pursuant to 42 U.S.C. § 1983 alleging violations of his
civil rights. The Court previously granted plaintiff's
motion for leave to proceed in forma pauperis. (Docket No.
5). The Court also directed plaintiff to file an amended
complaint that separately numbered each of his claims, and
that identified the defendant allegedly responsible for each
claim. Id. The Court noted that it would not be
sufficient for plaintiff to list a group of defendants and
say they violated his rights.
January 22, 2018, plaintiff filed an amended complaint
alleging a number of unconstitutional conditions of
confinement while he was incarcerated at the St. Louis Medium
Security Institution (“MSI”) from March to
August, 2017. (Docket No. 6). He identified twelve individual
defendants by name: Captain Irene Mitchell, Captain Ervins,
Captain Diggs, Major Russell Brown, Chief Investigator Gary
Hayes, Lieutenant Lindsey, Lieutenant Benjamin, Lieutenant M.
Butler, Officer T. Roberts, Officer I. Griffen, Commissioner
Dale Glass, and Superintendent Jeffrey Carson. All the named
defendants are employees of MSI. Plaintiff also names
“Unknown Captains” and “Unknown
Lieutenants” as defendants, as well as the City of St.
Louis. The defendants are named in both their individual and
amended complaint is comprised of thirty-seven numbered
paragraphs. He begins listing his claims in paragraph 17,
wherein he states that he is a pretrial detainee who had been
housed at MSI. Plaintiff states that when he arrived at MSI,
he observed “bloody panties and underwear stained with
fecal matter, all over the booking area.” (Docket No. 6
at 6). He also states that there was “black
mold/fungus” caked on the walls, and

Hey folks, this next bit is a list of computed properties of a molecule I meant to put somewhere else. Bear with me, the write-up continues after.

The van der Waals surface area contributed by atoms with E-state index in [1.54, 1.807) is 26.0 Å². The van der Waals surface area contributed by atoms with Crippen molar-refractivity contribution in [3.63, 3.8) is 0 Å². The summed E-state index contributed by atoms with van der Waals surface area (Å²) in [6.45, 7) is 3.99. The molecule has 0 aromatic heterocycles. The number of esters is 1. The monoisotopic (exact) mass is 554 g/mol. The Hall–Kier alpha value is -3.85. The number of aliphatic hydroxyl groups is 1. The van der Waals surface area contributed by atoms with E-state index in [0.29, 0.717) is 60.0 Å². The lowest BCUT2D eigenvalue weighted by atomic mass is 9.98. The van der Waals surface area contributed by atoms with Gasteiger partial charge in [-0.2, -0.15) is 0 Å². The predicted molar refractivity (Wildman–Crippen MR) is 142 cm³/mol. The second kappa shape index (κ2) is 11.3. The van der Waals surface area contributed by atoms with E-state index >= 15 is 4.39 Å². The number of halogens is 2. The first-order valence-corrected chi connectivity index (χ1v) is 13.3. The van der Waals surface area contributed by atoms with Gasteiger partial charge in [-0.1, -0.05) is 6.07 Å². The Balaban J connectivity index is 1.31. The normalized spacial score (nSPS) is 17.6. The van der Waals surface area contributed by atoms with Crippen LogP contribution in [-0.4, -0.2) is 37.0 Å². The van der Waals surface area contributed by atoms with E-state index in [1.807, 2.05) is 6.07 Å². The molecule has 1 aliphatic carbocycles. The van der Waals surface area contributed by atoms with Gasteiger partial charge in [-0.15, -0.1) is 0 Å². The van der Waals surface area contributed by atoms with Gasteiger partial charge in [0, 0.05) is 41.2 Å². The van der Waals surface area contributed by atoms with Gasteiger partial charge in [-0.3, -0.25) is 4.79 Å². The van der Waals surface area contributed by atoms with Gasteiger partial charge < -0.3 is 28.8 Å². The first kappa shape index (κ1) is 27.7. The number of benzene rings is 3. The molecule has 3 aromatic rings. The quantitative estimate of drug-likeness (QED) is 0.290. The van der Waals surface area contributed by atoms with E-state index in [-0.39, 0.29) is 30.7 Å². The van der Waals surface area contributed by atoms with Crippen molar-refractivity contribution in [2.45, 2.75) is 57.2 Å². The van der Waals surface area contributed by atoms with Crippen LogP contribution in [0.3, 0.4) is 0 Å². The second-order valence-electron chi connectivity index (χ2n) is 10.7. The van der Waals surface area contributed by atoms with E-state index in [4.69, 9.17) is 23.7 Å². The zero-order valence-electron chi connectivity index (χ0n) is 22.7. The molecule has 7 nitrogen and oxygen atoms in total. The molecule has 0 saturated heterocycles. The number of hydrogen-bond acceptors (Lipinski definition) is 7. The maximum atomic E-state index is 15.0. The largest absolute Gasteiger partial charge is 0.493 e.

“mold/fungus” falling from the ceiling. Plaintiff
alleges these conditions made it difficult for him to
paragraph 18, plaintiff says that after booking he was
transferred to D Dorm. He alleges that the conditions of D
Dorm were similar to booking, in that there was “bloody
underwear strewn everywhere” and black mold and fungus
on the walls. (Docket No. 6 at 6). Plaintiff claims he also
noticed rats, roaches, and pests running over the floor.
Plaintiff alleges in paragraph 18 that defendants Mitchell,
Ervins, Diggs, Brown, Hayes, Lindsey, Benjamin, Butler,
Roberts, and Griffen refused to ensure that inmates received
paragraph 19, plaintiff alleges that all of the individual
defendants were responsible for ensuring inmates were
provided three “nutritious and edible meals per day,
” cleaning supplies, clothing, clean drinking water,
appropriate temperatures, exercise, and reasonable safety.
(Docket No. 6 at 6). He alleges that defendant Glass was
responsible for overall administration of MSI, including
making and enforcing facility policies, dealing with
budgetary issues, and ensuring that inmates received proper
meals, clothing, cleaning supplies, adequate shelter, and
safety. Plaintiff alleges that defendant Carson was directly
below defendant Glass in rank. Plaintiff states that
defendant Carson was responsible for handling grievances, as
well as ensuring inmates were provided appropriate meals,
clothing, cleaning supplies, adequate shelter, and safety.
Plaintiff also alleges that defendant Carson delegates these
duties to defendants Mitchell, Ervins, Diggs, Brown, and
“all of the Lieutenants, Captains, and Officers.”
He further alleges that ...